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Westwood: Opening Day


Published Oct 1, 2011 12:00 AM

From the files of the UCLA History Project


On September 20, 1929, students wait outside the brand-new Library to sign up for the first fall term at the Westwood campus.

On May 31, 1929, Ernest Carroll Moore, UCLA's first chief executive, declared a half-day holiday so that students, faculty and staff could join in "taking possession" of the new campus in Westwood. Classes were dismissed in the early afternoon and everyone gathered at Heliotrope Drive for the 10-mile drive westward from the Vermont Avenue campus.

Police led a motorcade of more than 500 cars and trucks loaded with books, furniture and laboratory equipment. The Rally Committee had decorated cars with blue and gold streamers. Moore met the group as it entered campus, and the marching band played from the steps of the newly constructed Royce Hall.

"It was a thrilling sight to see 2,000 young people pour themselves among the buildings and into them," Moore said. While May 31 was known as "Moving Day," the move continued throughout the summer. The bulk was transferred during a three-day period, beginning in August, under the direction of University of California Assistant Comptroller Robert M. Underhill and a staff of 300 students.

Registration began September 20, 1929, for the fall semester on the Westwood campus. The grounds were not yet graded, and lawns and shrubbery remained to be planted. Rain had fallen, turning dust to mud. Construction materials brought by mules were piled nearby. Charles H. Rieber, dean of the College of Letters and Science, suggested two new courses: one on whistling to keep up courage and another on nettle grasping. Classes officially commenced on September 23, 1929, with an enrollment of 5,500 students.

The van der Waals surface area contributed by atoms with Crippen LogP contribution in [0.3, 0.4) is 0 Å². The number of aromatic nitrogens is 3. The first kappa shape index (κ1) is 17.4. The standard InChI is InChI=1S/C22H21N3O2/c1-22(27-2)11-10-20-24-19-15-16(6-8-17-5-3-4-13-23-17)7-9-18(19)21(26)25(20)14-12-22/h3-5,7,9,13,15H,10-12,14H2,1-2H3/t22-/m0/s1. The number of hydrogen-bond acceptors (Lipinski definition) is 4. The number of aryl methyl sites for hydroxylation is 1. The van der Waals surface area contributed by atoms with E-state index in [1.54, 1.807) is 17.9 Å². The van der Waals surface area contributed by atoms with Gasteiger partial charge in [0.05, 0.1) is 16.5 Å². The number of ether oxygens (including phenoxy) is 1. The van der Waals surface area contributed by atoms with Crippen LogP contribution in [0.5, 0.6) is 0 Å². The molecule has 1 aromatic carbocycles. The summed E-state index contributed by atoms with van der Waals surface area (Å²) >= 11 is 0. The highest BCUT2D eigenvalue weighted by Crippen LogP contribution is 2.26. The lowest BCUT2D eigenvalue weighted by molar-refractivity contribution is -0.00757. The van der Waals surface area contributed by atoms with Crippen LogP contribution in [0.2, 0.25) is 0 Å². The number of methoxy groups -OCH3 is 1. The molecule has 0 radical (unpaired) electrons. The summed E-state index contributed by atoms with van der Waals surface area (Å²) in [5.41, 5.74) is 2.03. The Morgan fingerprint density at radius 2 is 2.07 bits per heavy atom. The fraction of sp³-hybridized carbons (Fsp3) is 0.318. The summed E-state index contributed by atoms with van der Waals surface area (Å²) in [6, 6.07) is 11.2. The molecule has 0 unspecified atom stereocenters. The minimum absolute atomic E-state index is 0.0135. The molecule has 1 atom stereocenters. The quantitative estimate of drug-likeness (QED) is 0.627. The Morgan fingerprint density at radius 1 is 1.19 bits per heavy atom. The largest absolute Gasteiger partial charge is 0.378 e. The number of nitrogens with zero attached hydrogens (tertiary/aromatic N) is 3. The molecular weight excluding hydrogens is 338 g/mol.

"Thus do long dreams come true," Moore wrote in a handwritten greeting published by the California Daily Bruin. "Your University welcomes you to her new house. It smells of plaster and new paint. It is not finished yet and there is much dust and confusion about it. No other class will ever enter here without finding grass between these buildings. But then, no other class will be the first class."

Adapted from UCLA : The First Century, by Marina Dundjerski '94.